Sharing my experiences so publicly could have felt overwhelming, but at every step the solidarity of friends and colleagues in the International Hearing Voices Movement fortified and sustained me. This organization has taken huge strides to reclaim voice hearing as a meaningful human experience; one which, for many of us, embodies figurative, emotional metaphors that communicate compelling information about pain and conflicts in our lives. This is not about pathologizing voices as symptoms; rather it is about understanding, accepting, and reclaiming them. In my own pilgrimage to recovery, it was learning to see the voices in more respectful, compassionate ways -- as adaptations, survival strategies, and representations of emotional pain - that made my healing possible. After years of shame, horror, and heartbreak, I finally made peace with my voices which, fundamentally, meant making peace with myself. And it was this framework that empowered me to take to the TED stage; not as an ex-psychiatric patient with a 'bad brain,' but as a proud and maddened survivor with an assortment of valuable and valued voices. In fact, at the end of my talk June Cohen, one of the conference's wonderful co-hosts, came onto the stage and asked me, with a respectful interest, whether I still hear voices. For a split second I hesitated, wondering whether to feign 'normal' and play it down with an airy "oh, not all that much now." Instead I opted for the truth: "All the time," I said cheerfully, "In fact I heard them while I did the talk... they were reminding me what to say!" Pride, empowerment, and the support to listen to one's voices without distress should, I believe, be a natural right of everyone who hears voices. So too, the right to freedom, dignity, respect, and a voice that can be heard.
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Here are the 10 responses, in no particular order.
Patric K. Stanton
Watching and hearing Eleanor Longden talk about her experiences of hearing voices may, for many of us, feel both odd and familiar. I am a neuroscientist, but first, I am a person living my own human experience. So I found myself thinking how often, in the course of life, these things we call thoughts and emotions appear, unbidden, from some recess of our minds and make themselves known to us, as if "we" are not quite the same as everything going on in our "conscious" and "unconscious" brains. Many of us, at some time or other, may even have had the experience of hearing a distinct voice, a parent or coach, speaking to us. Eleanor's voices seemed more coherent and more separate, but might they not be on a continuum of states of mind that we all have? When should society (namely us) view this form of internal experience as a disease, instead of a rare, but acceptable, part of life?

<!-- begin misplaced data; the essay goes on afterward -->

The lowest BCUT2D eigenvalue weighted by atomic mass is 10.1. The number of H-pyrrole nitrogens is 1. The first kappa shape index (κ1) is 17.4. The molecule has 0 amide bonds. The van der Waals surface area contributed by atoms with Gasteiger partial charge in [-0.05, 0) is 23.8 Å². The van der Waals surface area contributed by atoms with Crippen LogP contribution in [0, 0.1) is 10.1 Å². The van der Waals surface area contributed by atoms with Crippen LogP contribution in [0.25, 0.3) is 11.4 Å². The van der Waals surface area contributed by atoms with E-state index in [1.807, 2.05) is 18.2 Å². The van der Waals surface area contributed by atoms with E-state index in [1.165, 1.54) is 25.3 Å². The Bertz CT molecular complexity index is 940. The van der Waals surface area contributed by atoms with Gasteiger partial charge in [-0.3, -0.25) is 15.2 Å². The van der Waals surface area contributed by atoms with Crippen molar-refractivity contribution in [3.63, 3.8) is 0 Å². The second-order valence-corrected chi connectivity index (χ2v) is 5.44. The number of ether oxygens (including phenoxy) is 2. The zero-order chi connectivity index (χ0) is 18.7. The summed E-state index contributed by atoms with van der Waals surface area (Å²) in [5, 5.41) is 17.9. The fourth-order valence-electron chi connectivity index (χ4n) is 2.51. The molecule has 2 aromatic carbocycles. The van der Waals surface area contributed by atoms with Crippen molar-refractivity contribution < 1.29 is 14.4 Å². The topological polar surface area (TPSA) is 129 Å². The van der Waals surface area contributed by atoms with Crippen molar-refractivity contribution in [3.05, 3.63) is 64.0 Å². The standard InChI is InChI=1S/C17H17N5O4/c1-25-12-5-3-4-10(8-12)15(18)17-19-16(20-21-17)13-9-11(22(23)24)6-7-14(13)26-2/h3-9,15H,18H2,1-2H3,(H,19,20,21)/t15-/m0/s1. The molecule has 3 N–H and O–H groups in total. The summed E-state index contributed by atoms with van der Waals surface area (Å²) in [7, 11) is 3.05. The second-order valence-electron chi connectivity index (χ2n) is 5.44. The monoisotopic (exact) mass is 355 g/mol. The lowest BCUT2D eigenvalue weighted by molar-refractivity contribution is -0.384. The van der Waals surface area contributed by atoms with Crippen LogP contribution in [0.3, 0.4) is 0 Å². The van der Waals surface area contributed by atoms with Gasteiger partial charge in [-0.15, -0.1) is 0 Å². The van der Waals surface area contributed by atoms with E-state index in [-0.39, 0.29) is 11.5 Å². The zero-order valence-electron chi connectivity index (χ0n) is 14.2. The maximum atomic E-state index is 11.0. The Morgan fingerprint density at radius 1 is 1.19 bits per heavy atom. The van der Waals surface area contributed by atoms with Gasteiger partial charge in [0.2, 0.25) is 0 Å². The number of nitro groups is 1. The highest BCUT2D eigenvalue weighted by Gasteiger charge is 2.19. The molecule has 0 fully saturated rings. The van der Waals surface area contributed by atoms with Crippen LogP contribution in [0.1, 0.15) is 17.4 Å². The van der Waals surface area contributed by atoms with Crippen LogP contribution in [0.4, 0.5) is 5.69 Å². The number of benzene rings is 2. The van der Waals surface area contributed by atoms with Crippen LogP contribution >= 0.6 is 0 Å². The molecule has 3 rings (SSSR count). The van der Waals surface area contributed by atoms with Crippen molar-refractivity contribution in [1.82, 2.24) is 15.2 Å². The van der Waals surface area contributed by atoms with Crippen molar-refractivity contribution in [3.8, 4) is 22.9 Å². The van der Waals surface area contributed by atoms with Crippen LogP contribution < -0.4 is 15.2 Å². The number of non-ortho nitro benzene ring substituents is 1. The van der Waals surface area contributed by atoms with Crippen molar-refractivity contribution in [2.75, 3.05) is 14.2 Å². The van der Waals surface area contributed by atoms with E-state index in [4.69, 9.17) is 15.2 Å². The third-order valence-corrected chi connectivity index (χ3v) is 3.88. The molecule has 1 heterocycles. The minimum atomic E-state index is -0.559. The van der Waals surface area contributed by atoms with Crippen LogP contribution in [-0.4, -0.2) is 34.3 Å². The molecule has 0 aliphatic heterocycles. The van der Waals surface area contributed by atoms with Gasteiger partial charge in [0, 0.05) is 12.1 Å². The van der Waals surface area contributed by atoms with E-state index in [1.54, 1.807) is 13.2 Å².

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While some will frame Eleanor's story, told in her awesome TED video, as the triumph of an individual struggling against "mental illness," I believe the story might better be seen as a refutation of the whole "illness of the mind" metaphor, and as an indication of a desperate need for a new paradigm.
When human experiences like hearing voices are framed as "illness," the strategy of attempting to eradicate them naturally follows. When Eleanor was first hospitalized, she was trained in this model, which directly led to what she describes as her engagement in a "psychic civil war," where the voices multiplied and became overwhelmingly nasty. Unfortunately, this is not unusual: research shows that fearing experiences, and attempting to avoid and/or suppressing them, often predicts the escalation of difficulties.
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As a novelist and psychiatrist, I listened to Eleanor Longden's lyrical presentation with a mixture of awe, admiration and humility.
She hauntingly described the "toxic, tormenting sense of helplessness" accompanying severe mental disturbance. "My voices were a meaningful response to traumatic life events. Each voice was related to aspects of myself... that I'd never had an opportunity to process or resolve, memories of sexual trauma and abuse, of anger, shame, guilt, low self-worth." I found these statements deeply insightful.
I was particularly impressed when she said the voices "represented the parts of me that had been hurt most profoundly."
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Lloyd I. Sederer, MD
Damage is not destiny. That is Eleanor Longden's lived experience and the message delivered in her warm, poignant and illuminating TED talk.